Wednesday, 5 May 2010

ALBERT LIN Piano Recital / Review

ALBERT LIN Piano Recital
Esplanade Recital Studio
Tuesday (4 May 2010)

This review was published in The Straits Times on 6 May 2010.

Among the small field of Singaporean pianists over the years, there is always one among them who stands out as a maverick, one who bucks the trends and relishes in offbeat repertoire. In the past, it was Ong Lip Tat, Victor Khor and the ever-young Margaret Leng Tan who raised collective eyebrows. These days, that mantle has fallen upon the small shoulders of Albert Lin.

His solo recital was ambrosia for those wearied by Chopin and more Chopin. It was not pure Bach that opened the programme, but Bach-Godowsky. The hallowed Polish icon’s amplification of Bach’s Violin Sonata No.1 In G minor had a quality of being infused by steroids and acid. Its grandiloquent vistas resounded in the studio’s reverberant acoustic like an organ, and Lin lapped up every turn of the four movements with trenchancy and fervour.

Next were Singapore premieres of four selections from Canadian super-virtuoso Marc-André Hamelin’s suite Con Intimissimo Sentimento. Three Ländler (Austrian dances in three-quarter time) and a Berceuse exhibited a more intimate side of both pianists (composer and performer), revelling in more piquant, naughty harmonies and subtle rhythmic insight.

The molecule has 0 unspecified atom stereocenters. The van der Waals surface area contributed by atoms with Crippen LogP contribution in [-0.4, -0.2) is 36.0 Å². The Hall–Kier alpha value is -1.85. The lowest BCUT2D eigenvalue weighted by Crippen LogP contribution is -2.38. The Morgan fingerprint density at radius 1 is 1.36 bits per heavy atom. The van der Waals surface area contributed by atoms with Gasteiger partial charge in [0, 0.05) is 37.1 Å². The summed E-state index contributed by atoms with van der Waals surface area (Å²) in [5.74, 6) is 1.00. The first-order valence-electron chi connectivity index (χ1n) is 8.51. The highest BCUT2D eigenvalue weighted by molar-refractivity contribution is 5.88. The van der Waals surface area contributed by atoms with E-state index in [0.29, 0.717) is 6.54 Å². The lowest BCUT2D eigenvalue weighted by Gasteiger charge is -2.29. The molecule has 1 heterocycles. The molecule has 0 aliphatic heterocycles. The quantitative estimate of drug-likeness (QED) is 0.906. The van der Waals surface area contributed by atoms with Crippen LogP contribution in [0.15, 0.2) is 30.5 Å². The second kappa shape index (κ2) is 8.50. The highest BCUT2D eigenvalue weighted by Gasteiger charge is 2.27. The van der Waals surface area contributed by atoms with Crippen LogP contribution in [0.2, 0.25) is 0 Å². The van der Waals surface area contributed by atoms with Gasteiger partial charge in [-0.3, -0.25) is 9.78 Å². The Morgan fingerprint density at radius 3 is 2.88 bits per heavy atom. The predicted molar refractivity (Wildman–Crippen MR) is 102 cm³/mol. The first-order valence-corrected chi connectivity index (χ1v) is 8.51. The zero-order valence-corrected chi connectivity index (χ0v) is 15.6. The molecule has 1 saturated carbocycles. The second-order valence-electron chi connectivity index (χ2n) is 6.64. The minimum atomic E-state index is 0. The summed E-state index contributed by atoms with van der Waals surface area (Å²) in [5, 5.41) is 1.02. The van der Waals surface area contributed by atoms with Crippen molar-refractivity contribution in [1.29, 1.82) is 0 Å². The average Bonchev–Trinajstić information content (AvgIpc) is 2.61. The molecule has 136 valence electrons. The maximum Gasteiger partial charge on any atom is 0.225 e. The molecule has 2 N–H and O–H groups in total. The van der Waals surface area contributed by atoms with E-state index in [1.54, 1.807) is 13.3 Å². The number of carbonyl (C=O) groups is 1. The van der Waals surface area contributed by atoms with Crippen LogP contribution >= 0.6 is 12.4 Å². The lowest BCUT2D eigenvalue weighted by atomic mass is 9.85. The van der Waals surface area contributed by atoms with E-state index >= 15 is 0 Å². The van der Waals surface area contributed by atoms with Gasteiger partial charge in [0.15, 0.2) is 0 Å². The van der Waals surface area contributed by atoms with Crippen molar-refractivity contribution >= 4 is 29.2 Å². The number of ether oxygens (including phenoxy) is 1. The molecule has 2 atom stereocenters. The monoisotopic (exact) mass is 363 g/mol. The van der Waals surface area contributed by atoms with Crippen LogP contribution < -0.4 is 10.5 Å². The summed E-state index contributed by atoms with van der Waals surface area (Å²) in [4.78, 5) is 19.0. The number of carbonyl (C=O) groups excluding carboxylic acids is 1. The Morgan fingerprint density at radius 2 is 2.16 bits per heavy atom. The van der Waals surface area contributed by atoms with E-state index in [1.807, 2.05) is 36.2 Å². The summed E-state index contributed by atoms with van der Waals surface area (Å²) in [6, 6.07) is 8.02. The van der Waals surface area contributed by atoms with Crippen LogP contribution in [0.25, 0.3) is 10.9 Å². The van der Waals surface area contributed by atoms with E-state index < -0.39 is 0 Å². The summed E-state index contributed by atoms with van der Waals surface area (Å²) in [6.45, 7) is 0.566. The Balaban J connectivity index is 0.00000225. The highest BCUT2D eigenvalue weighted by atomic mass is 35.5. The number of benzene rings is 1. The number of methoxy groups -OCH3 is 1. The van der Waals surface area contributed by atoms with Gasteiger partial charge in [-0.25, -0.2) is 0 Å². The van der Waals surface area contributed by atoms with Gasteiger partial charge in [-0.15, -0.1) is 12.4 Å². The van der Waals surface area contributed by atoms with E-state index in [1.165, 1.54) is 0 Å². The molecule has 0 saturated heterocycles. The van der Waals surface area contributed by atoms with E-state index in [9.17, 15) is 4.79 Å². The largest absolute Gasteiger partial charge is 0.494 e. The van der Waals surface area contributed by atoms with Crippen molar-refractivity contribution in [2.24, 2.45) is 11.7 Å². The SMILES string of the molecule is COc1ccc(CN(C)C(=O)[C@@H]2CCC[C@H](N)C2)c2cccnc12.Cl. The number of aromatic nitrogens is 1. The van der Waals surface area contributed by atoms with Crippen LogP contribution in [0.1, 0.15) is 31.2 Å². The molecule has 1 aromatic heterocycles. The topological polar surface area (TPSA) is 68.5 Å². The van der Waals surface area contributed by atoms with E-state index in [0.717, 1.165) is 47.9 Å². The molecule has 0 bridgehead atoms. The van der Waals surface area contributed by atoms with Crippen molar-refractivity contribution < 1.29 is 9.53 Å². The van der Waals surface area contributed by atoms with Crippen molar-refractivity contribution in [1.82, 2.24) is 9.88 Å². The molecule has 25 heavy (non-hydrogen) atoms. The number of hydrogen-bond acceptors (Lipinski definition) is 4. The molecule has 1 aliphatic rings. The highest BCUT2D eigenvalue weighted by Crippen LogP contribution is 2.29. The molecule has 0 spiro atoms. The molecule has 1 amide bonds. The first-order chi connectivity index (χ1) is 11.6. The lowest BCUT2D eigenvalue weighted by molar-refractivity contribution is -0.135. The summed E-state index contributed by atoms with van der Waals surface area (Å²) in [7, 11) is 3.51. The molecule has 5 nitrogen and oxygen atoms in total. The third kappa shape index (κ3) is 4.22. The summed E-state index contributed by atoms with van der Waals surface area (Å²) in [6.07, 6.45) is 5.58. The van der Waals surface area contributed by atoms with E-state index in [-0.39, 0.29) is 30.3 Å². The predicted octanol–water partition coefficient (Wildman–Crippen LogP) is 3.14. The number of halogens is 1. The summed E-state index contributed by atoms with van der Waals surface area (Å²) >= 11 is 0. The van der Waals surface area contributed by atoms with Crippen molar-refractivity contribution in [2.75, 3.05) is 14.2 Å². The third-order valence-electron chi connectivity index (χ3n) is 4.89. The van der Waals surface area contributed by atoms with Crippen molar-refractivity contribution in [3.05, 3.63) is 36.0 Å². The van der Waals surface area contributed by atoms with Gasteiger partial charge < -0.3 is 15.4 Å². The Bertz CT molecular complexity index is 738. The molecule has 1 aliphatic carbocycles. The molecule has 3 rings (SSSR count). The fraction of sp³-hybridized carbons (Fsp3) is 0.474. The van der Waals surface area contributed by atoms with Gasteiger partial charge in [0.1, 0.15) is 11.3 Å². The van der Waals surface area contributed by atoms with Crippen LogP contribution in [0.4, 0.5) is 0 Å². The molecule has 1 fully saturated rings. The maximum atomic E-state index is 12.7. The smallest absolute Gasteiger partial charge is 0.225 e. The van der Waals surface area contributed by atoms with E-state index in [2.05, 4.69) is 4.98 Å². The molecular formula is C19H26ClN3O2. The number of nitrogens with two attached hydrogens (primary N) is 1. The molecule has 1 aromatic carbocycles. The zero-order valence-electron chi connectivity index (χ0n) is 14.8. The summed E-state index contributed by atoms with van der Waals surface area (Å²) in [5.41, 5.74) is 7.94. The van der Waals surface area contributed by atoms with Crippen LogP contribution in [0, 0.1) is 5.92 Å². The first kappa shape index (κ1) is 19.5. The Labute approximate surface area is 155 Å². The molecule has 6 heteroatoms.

Very different was Singapore-based American Dirk Stromberg’s 9/11…In Protest Of…, an angry and reflective essay that represented an arsenal of 20th century devices, including Ivesian tone clusters and Cowellian harmonic sheens. The work closed as it began, with the sustaining pedal holding every note until they died out naturally.

Letting down his hair with a jazz selection, Lin eased out the blues and boogie woogie of four Nikolai Kapustin Preludes, followed by three Gershwin songs transcribed by the late-lamented Earl Wild, who died earlier this year. The free-wheeling perpetual motion spun in the latter’s Fascinatin’ Rhythm was simple infectious.

The intrepid keyboard adventure closed with Alexander Scriabin’s Fourth Sonata, ironically the most familiar work on the programme. The Andante was seductive, its melting lyricism soon taking wing in the volatile finale. Defying gravity was the illusion in this Prestissimo, and Lin rose Icarus-like, to a whisker of crashing and burning out in its final ecstatic pages. Taking risks is part of “live” performance, you either have it in you or not at all. Albert Lin is the Khoo Swee Chiow of the piano.

This recital was presented by the Young Musicians Society (YMS) as part of its AfterEight series of recitals.

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